Multi-sport enthusiasts revel at the first sign of decent weather, their thoughts turning to cycling, running and swimming competitions where they can show-off their athletic prowess. Training is the key to a successful first triathlon. As long as you’re healthy and you know how to swim and ride a bike, preparing for your first competition will take about three months. If you’re getting back into shape after a few years of loafing, talk to your doctor before training for a triathlon.

1. Swimming Tips

The swimming leg of a triathlon requires muscle endurance as well as aerobic endurance. Year-round access to swimming pools (even an in-ground or above ground pool will work in a pinch) is essential for the serious competitor. A twice-a-week freestyle lap swim for 45 minutes will hone your technique and keep your muscles in top shape. Six to eight weeks before the race, add a 30-minute fin workout. Hold a kickboard with both arms against your chest and flutter kick as quickly as possible, wearing fins, to increase leg strength and swimming speed. Good freestyle technique is important, so ask a swimming pro to watch you and offer tips on how you can improve your style.

2. Cycling Tips

Getting ready for the cycling section of the race requires endurance rides at least three times a week, for a minimum of 2-3 hours per ride. During inclement weather, use the gym’s stationary cycles, but whenever possible, ride outdoors to simulate an actual race. Stretch before every ride and chart your rides to include long climbs, alternating with flat stretches. Ride at a leisurely pace the last few miles to let your muscles cool down slowly.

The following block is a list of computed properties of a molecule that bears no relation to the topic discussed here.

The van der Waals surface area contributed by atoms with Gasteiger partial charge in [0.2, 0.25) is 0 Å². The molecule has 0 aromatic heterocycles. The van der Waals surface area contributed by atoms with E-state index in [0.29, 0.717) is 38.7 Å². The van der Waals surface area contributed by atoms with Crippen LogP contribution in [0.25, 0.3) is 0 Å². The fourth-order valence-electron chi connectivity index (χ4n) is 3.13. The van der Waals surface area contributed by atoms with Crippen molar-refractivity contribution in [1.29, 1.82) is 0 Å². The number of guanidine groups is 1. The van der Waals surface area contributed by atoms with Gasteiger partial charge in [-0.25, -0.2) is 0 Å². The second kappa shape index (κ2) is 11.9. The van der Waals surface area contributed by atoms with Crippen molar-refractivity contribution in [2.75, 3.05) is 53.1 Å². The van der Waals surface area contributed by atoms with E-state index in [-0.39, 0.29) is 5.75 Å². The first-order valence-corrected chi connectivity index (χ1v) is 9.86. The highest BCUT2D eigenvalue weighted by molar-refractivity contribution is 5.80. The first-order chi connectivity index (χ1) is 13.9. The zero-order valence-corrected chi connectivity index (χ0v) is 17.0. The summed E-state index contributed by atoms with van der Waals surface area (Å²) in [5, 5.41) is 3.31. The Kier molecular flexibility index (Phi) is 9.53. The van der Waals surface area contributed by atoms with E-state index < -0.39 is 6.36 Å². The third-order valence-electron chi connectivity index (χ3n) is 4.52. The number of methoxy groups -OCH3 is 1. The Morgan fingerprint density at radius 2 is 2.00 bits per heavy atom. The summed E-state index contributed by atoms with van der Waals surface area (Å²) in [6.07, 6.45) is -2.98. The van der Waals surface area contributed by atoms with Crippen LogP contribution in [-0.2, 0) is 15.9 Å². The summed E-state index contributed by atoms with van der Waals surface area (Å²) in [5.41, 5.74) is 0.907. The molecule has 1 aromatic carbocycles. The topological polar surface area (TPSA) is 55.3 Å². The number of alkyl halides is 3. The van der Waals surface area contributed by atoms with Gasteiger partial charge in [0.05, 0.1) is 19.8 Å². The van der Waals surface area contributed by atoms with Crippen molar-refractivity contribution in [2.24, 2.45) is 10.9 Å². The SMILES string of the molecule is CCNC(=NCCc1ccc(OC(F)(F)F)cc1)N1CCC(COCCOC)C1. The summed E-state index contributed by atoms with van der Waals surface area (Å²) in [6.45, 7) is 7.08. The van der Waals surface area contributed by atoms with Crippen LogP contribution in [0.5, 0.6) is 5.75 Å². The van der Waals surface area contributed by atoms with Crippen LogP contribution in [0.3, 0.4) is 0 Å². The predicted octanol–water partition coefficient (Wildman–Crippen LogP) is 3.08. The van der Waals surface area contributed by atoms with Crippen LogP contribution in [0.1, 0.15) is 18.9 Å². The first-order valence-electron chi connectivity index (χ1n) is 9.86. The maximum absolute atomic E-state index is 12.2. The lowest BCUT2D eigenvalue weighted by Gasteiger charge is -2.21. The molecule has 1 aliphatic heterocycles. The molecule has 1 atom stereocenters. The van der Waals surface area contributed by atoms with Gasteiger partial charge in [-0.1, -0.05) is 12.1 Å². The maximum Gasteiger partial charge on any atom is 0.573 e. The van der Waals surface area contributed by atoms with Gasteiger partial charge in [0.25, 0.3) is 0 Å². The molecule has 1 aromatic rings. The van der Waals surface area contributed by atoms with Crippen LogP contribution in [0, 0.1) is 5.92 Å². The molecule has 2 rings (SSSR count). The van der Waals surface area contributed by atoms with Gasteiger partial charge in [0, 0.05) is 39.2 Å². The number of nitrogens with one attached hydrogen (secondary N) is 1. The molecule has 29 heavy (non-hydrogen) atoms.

3. Running Tips

Invest in a good pair of running shoes and run outdoors when you can. Run three times a week and focus on distance. When you can run between 4-8 miles at a comfortable pace start timing yourself to increase speed. Treadmills are better than not running at all, but running on a moving belt doesn’t increase gluteal strength, since the belt moves of its own accord. When training on a treadmill, run on an incline to build gluteal muscle.

4. Equipment Tips

Triathlons vary in length and difficulty and you’ll need the right equipment for the race. Wear professional swimming goggles that won’t leak or fog during competition and bring a spare pair. Your swimming suit should be snug but allow you to move freely. Service your bike before big day; check and replace frayed cables, oil and tighten the chain if necessary and replace rotted or worn tires. Keep a pump in your transition bag. Check the strap on your helmet and replace it if necessary. Fit your shoes with elastic laces that allow you to slip your shoes on quickly without stopping to tie regular laces.

5. Race Day Tips

Lay off training the day before the race to let your muscles recuperate and get a good night’s sleep. Pack your transition bag the night before and go over the course in your mind until you’ve memorized it. To reduce time at the first transition station from swimming to cycling (T1), tuck your shoes into your bike pedals and hang your sunglasses and helmet over the handlebars.

Give your legs some time to adjust to the transition from cycling to running (T2). Pace your running for the first five minutes and then increase your speed. Don’t neglect your race day nutritional needs. Sip water and electrolyte-replacement drinks as needed.

Enjoy your first race. Focus on having fun and completing the course. After the race, analyze your strengths and weaknesses and adapt your training schedule to increase your time in the next triathlon.  Many triathletes are also using Reebok Exercise Bikes when the weather is not so good.

Leave a Reply

Your email address will not be published.